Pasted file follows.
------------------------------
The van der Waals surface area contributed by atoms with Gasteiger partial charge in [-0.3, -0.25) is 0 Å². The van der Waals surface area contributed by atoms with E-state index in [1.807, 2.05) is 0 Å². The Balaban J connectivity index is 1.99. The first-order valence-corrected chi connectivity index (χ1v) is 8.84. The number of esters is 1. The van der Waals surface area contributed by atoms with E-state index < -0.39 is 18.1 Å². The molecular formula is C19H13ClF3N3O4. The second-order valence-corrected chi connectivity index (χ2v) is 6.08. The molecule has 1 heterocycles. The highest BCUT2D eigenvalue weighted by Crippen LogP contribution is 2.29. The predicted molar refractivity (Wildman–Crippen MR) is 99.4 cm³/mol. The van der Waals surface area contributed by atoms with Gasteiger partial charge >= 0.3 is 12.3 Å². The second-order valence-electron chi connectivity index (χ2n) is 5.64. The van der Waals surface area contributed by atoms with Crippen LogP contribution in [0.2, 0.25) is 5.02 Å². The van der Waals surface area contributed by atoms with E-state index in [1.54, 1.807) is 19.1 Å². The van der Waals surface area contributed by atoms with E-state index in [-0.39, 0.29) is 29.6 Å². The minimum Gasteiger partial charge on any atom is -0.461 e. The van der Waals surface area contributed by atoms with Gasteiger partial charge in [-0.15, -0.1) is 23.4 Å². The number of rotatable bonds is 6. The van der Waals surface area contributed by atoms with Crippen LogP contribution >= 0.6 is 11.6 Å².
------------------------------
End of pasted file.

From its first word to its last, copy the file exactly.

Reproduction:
The van der Waals surface area contributed by atoms with Gasteiger partial charge in [-0.3, -0.25) is 0 Å². The van der Waals surface area contributed by atoms with E-state index in [1.807, 2.05) is 0 Å². The Balaban J connectivity index is 1.99. The first-order valence-corrected chi connectivity index (χ1v) is 8.84. The number of esters is 1. The van der Waals surface area contributed by atoms with E-state index < -0.39 is 18.1 Å². The molecular formula is C19H13ClF3N3O4. The second-order valence-corrected chi connectivity index (χ2v) is 6.08. The molecule has 1 heterocycles. The highest BCUT2D eigenvalue weighted by Crippen LogP contribution is 2.29. The predicted molar refractivity (Wildman–Crippen MR) is 99.4 cm³/mol. The van der Waals surface area contributed by atoms with Gasteiger partial charge >= 0.3 is 12.3 Å². The second-order valence-electron chi connectivity index (χ2n) is 5.64. The van der Waals surface area contributed by atoms with Crippen LogP contribution in [0.2, 0.25) is 5.02 Å². The van der Waals surface area contributed by atoms with E-state index in [1.54, 1.807) is 19.1 Å². The van der Waals surface area contributed by atoms with E-state index in [-0.39, 0.29) is 29.6 Å². The minimum Gasteiger partial charge on any atom is -0.461 e. The van der Waals surface area contributed by atoms with Gasteiger partial charge in [-0.15, -0.1) is 23.4 Å². The number of rotatable bonds is 6. The van der Waals surface area contributed by atoms with Crippen LogP contribution >= 0.6 is 11.6 Å².